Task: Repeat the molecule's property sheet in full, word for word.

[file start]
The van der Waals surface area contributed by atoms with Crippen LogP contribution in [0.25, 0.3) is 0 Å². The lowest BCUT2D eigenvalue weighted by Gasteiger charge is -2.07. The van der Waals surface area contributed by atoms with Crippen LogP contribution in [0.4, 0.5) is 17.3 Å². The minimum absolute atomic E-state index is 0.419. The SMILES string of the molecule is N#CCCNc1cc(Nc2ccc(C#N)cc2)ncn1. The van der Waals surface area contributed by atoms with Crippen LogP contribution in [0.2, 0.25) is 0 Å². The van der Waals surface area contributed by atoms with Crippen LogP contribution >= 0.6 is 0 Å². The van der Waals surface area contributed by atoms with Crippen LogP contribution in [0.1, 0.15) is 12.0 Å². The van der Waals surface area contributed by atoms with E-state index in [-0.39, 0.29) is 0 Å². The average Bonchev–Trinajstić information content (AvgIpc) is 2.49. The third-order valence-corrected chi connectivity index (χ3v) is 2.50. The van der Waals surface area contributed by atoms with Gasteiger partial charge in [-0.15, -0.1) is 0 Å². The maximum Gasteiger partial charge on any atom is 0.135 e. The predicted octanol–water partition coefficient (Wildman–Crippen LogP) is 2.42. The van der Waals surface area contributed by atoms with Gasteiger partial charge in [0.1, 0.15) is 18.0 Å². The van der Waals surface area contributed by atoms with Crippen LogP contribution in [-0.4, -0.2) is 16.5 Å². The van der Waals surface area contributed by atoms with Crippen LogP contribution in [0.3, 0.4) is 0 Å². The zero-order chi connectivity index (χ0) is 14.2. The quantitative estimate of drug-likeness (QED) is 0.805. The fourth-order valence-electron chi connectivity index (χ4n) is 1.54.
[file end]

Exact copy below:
The van der Waals surface area contributed by atoms with Crippen LogP contribution in [0.25, 0.3) is 0 Å². The lowest BCUT2D eigenvalue weighted by Gasteiger charge is -2.07. The van der Waals surface area contributed by atoms with Crippen LogP contribution in [0.4, 0.5) is 17.3 Å². The minimum absolute atomic E-state index is 0.419. The SMILES string of the molecule is N#CCCNc1cc(Nc2ccc(C#N)cc2)ncn1. The van der Waals surface area contributed by atoms with Crippen LogP contribution in [0.2, 0.25) is 0 Å². The van der Waals surface area contributed by atoms with Crippen LogP contribution >= 0.6 is 0 Å². The van der Waals surface area contributed by atoms with Crippen LogP contribution in [0.1, 0.15) is 12.0 Å². The van der Waals surface area contributed by atoms with E-state index in [-0.39, 0.29) is 0 Å². The average Bonchev–Trinajstić information content (AvgIpc) is 2.49. The third-order valence-corrected chi connectivity index (χ3v) is 2.50. The van der Waals surface area contributed by atoms with Gasteiger partial charge in [-0.15, -0.1) is 0 Å². The maximum Gasteiger partial charge on any atom is 0.135 e. The predicted octanol–water partition coefficient (Wildman–Crippen LogP) is 2.42. The van der Waals surface area contributed by atoms with Gasteiger partial charge in [0.1, 0.15) is 18.0 Å². The van der Waals surface area contributed by atoms with Crippen LogP contribution in [-0.4, -0.2) is 16.5 Å². The van der Waals surface area contributed by atoms with Crippen LogP contribution in [0.3, 0.4) is 0 Å². The zero-order chi connectivity index (χ0) is 14.2. The quantitative estimate of drug-likeness (QED) is 0.805. The fourth-order valence-electron chi connectivity index (χ4n) is 1.54.